If your urine is any color other than yellowish-orange, yellow or clear-you could have a serious medical condition. Very dark orange, reddish or brown urine, for instance, likely has blood in it and could be a sign of infection.
There are some prescription drugs, however, that can change the color of your urine simply by passing through your system.
Red urine can result, for instance, by taking drugs such as deferoxamine, which is used to treat iron poisoning or phenazopyridine, which is prescribed to treat urinary tract infection pain.
Here are some other potential urine colors and some of the drugs that can cause them:
- Black-can result from taking furazolidone, Flagyl (generic name metronidazole), and other antibiotics. Aldomet (generic name methyldopa), which is used to treat high blood pressure in pregnant women, also can make urine look black because it darkens upon contact with bleach-frequently used to clean toilet bowls.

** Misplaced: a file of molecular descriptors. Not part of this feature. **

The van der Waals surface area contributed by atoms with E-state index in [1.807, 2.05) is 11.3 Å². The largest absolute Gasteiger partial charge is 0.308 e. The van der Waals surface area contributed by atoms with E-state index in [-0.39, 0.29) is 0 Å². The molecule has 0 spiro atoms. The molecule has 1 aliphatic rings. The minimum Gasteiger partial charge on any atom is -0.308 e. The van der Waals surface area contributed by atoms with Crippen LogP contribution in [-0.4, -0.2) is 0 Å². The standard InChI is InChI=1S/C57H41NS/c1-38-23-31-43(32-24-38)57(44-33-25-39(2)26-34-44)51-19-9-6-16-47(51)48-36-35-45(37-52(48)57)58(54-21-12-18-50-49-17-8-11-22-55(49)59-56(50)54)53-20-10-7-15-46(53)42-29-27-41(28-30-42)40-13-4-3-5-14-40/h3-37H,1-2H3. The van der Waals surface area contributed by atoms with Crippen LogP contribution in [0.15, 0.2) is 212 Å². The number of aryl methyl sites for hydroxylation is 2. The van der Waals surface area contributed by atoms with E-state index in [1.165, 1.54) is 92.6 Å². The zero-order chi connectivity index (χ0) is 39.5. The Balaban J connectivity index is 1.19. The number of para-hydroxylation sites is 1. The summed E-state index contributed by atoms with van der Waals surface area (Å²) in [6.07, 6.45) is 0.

- Purple-can be a side effect of taking phenolphthalein, a medication that has long been used as a laxative, but is falling out of favor because of concerns that it may cause cancer.
- Green-can result from taking Robaxin (generic name methocarbamol), which is a muscle relaxant used to treat muscle spasms and Elavil (generic name amitriptyline hydrochloride), which is an antidepressant also used to treat children who wet the bed.
- Blue-can result as a side effect of taking Dyrenium (generic name tariamterene), which is a diuretic, or by taking methylene blue, a chemical compound used in medications like Urised which seek to reduce irritation resulting from bladder infections.